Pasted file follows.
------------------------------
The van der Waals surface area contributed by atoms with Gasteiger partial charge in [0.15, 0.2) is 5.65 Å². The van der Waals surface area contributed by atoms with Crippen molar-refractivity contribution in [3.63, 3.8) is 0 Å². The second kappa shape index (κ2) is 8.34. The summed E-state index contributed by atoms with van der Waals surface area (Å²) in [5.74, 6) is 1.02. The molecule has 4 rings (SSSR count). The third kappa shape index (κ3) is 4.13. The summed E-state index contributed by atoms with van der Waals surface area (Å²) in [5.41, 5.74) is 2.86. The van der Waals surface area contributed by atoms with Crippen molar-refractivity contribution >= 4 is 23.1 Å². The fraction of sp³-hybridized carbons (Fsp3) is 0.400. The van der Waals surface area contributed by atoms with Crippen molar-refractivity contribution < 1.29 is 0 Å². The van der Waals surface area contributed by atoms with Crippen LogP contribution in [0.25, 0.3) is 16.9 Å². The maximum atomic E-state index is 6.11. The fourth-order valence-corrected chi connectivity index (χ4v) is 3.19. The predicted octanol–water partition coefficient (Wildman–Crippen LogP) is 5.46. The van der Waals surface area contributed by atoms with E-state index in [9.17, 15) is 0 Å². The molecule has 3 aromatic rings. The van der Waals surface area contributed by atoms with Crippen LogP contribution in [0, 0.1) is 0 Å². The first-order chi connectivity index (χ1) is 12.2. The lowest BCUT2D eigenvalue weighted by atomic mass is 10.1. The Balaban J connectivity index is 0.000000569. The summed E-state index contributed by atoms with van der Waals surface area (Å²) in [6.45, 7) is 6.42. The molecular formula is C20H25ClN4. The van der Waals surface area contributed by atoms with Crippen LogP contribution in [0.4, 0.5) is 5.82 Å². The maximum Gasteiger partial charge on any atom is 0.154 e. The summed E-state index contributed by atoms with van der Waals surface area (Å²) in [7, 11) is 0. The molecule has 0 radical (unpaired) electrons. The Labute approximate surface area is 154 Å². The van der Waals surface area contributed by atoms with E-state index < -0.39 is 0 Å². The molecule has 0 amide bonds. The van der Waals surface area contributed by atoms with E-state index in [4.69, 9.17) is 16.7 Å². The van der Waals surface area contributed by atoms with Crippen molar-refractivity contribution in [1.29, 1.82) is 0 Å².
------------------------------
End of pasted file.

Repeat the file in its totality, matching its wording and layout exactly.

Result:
The van der Waals surface area contributed by atoms with Gasteiger partial charge in [0.15, 0.2) is 5.65 Å². The van der Waals surface area contributed by atoms with Crippen molar-refractivity contribution in [3.63, 3.8) is 0 Å². The second kappa shape index (κ2) is 8.34. The summed E-state index contributed by atoms with van der Waals surface area (Å²) in [5.74, 6) is 1.02. The molecule has 4 rings (SSSR count). The third kappa shape index (κ3) is 4.13. The summed E-state index contributed by atoms with van der Waals surface area (Å²) in [5.41, 5.74) is 2.86. The van der Waals surface area contributed by atoms with Crippen molar-refractivity contribution >= 4 is 23.1 Å². The fraction of sp³-hybridized carbons (Fsp3) is 0.400. The van der Waals surface area contributed by atoms with Crippen molar-refractivity contribution < 1.29 is 0 Å². The van der Waals surface area contributed by atoms with Crippen LogP contribution in [0.25, 0.3) is 16.9 Å². The maximum atomic E-state index is 6.11. The fourth-order valence-corrected chi connectivity index (χ4v) is 3.19. The predicted octanol–water partition coefficient (Wildman–Crippen LogP) is 5.46. The van der Waals surface area contributed by atoms with E-state index in [9.17, 15) is 0 Å². The molecule has 3 aromatic rings. The van der Waals surface area contributed by atoms with Crippen LogP contribution in [0, 0.1) is 0 Å². The first-order chi connectivity index (χ1) is 12.2. The lowest BCUT2D eigenvalue weighted by atomic mass is 10.1. The Balaban J connectivity index is 0.000000569. The summed E-state index contributed by atoms with van der Waals surface area (Å²) in [6.45, 7) is 6.42. The molecular formula is C20H25ClN4. The van der Waals surface area contributed by atoms with Crippen LogP contribution in [0.4, 0.5) is 5.82 Å². The maximum Gasteiger partial charge on any atom is 0.154 e. The summed E-state index contributed by atoms with van der Waals surface area (Å²) in [7, 11) is 0. The molecule has 0 radical (unpaired) electrons. The Labute approximate surface area is 154 Å². The van der Waals surface area contributed by atoms with E-state index < -0.39 is 0 Å². The molecule has 0 amide bonds. The van der Waals surface area contributed by atoms with E-state index in [4.69, 9.17) is 16.7 Å². The van der Waals surface area contributed by atoms with Crippen molar-refractivity contribution in [1.29, 1.82) is 0 Å².